I don’t know, maybe I am becoming older and milder...
Everybody who came from Volta New York 2009 kept telling me it was a terrible art fair. So I went there with the lowest possible expectations.
But I cannot agree to it. There were also some interesting positions and Volta NY 2009 was worth going.
The art fair took place at a floor of a tower in Midtown Manhattan. There were solo artist presentations done by
- 78 international galleries. According to the art fair there were
- 18,000 visitors.
I liked the work by the New York City artist David Kramer. His ink and pencil drawings like ‘Dreams come true…’ of 2008/9 show an ironic view of the American dream. His art was already exhibited at the Whitney Museum of American Art and the Brooklyn Museum of Art. It was presented by Aeroplastics gallery of Brussels, Belgium.
There was an intesting installation by Francisco Valdés at the booth of Elain Lévy Projets, Brussels, Belgium: He showed lambdaprints in the original size of carpets and rugs. They were piled up like in a carpet store.
Mr. Valdés was born in Chile,studied at Goldsmiths College and lives and works now in London, GB. In 1995 he participated in the 2nd Prague Biennale. Before he was producing animated videos from pencil drawings like 'Reagen' about former president Ronald Reagen. In his performance 'To Silence Friends and Foes Alik' of 1998 he is using life sized photos of himself to create a Valdés costume for other people.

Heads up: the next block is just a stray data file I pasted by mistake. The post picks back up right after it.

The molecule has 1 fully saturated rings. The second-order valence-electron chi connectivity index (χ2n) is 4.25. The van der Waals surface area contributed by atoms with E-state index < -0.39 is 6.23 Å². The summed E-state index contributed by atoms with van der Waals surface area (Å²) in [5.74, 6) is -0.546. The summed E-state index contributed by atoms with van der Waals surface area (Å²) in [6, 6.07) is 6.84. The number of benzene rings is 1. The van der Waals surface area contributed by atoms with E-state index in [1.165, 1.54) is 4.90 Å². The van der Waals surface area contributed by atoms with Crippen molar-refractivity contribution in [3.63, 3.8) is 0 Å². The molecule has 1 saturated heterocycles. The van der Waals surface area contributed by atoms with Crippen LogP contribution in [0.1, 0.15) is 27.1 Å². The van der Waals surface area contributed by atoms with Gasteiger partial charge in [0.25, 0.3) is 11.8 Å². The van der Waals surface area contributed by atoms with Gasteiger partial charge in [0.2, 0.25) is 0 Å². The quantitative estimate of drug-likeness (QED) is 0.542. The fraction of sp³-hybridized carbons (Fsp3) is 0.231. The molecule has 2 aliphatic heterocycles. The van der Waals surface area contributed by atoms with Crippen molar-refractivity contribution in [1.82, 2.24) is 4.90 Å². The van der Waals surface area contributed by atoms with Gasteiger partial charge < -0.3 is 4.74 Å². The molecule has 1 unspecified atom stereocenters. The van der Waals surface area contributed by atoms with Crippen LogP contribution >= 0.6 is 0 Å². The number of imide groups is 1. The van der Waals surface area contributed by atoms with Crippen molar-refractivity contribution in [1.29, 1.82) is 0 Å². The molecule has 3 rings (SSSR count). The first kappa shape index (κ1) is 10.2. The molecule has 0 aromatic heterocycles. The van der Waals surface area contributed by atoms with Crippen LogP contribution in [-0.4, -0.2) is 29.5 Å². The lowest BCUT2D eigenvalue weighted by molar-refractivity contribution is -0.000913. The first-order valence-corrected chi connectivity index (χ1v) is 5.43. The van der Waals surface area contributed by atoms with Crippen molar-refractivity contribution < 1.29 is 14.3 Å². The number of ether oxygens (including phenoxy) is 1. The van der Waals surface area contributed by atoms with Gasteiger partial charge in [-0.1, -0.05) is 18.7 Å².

I like his art, as it plays with different levels of perception and reality.
Bartha Contemporary from London, GB, presented the young American artist Benjamin Cottam. I liked the small silverpoint and gesso drawings on paper of artists like Amy Winehouse. They were only 6 x 4 inches.
Volta New York, like its original in Basel, is a curated art fair, who focused of one man shows per booth. It was done by Amanda Coulson (Executive Director) and Christian Viveros-Fauné (Curatorial Advisor).
There is also always a discussion if the critics know better about the quality of art than the art dealers do. I think this debate is academic anyway because in an art fair there will always be a mix of both interests.
As in every art fair there was also lot of art I did not like at all: I think the installation by Thai artist Surasi Kusolwong ‘Golden Ghost’ was pretty simple. There was a beautiful girl standing in the booth of Hoet Bekaert gallery from Gent, Belgium. She was standing there topless in lots of industrial threadwaste and trying to involve the visitors to join the installation. Sex sells most of the times, but this was a bit all too simple.
Then there was the China Square Gallery with unavoidable art from China for those who think this hype would be still working. The artist was Shen Jingdong who presented a Playmobile version of Yue Minjun me-too-art.
Judging from the faces of some art dealers on Saturday morning one of the biggest successes was the cooperation with the art fair's beer sponsor 'Grolsch' - an excellent Dutch beer.
Next time invite me earlier!